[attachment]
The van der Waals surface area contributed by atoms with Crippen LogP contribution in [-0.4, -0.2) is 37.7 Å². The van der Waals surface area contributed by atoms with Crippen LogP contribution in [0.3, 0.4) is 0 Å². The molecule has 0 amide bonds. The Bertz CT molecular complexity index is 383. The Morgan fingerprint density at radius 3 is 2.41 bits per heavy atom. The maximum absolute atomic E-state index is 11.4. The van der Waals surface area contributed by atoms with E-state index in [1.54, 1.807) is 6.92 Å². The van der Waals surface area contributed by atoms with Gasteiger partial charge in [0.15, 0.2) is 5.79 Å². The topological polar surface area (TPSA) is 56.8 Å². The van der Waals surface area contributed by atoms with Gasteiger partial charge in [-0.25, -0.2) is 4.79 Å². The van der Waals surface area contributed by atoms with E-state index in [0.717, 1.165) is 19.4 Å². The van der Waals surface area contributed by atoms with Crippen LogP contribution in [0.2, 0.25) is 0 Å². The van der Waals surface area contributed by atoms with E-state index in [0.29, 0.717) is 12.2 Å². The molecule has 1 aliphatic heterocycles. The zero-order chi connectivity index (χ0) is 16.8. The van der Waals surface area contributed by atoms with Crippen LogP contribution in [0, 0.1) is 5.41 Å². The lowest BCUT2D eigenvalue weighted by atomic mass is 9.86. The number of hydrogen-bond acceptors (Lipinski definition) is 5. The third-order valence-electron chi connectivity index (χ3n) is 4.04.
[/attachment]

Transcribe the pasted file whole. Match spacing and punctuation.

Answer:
The van der Waals surface area contributed by atoms with Crippen LogP contribution in [-0.4, -0.2) is 37.7 Å². The van der Waals surface area contributed by atoms with Crippen LogP contribution in [0.3, 0.4) is 0 Å². The molecule has 0 amide bonds. The Bertz CT molecular complexity index is 383. The Morgan fingerprint density at radius 3 is 2.41 bits per heavy atom. The maximum absolute atomic E-state index is 11.4. The van der Waals surface area contributed by atoms with E-state index in [1.54, 1.807) is 6.92 Å². The van der Waals surface area contributed by atoms with Gasteiger partial charge in [0.15, 0.2) is 5.79 Å². The topological polar surface area (TPSA) is 56.8 Å². The van der Waals surface area contributed by atoms with Gasteiger partial charge in [-0.25, -0.2) is 4.79 Å². The van der Waals surface area contributed by atoms with E-state index in [0.717, 1.165) is 19.4 Å². The van der Waals surface area contributed by atoms with Crippen LogP contribution in [0.2, 0.25) is 0 Å². The van der Waals surface area contributed by atoms with E-state index in [0.29, 0.717) is 12.2 Å². The molecule has 1 aliphatic heterocycles. The zero-order chi connectivity index (χ0) is 16.8. The van der Waals surface area contributed by atoms with Crippen LogP contribution in [0, 0.1) is 5.41 Å². The lowest BCUT2D eigenvalue weighted by atomic mass is 9.86. The number of hydrogen-bond acceptors (Lipinski definition) is 5. The third-order valence-electron chi connectivity index (χ3n) is 4.04.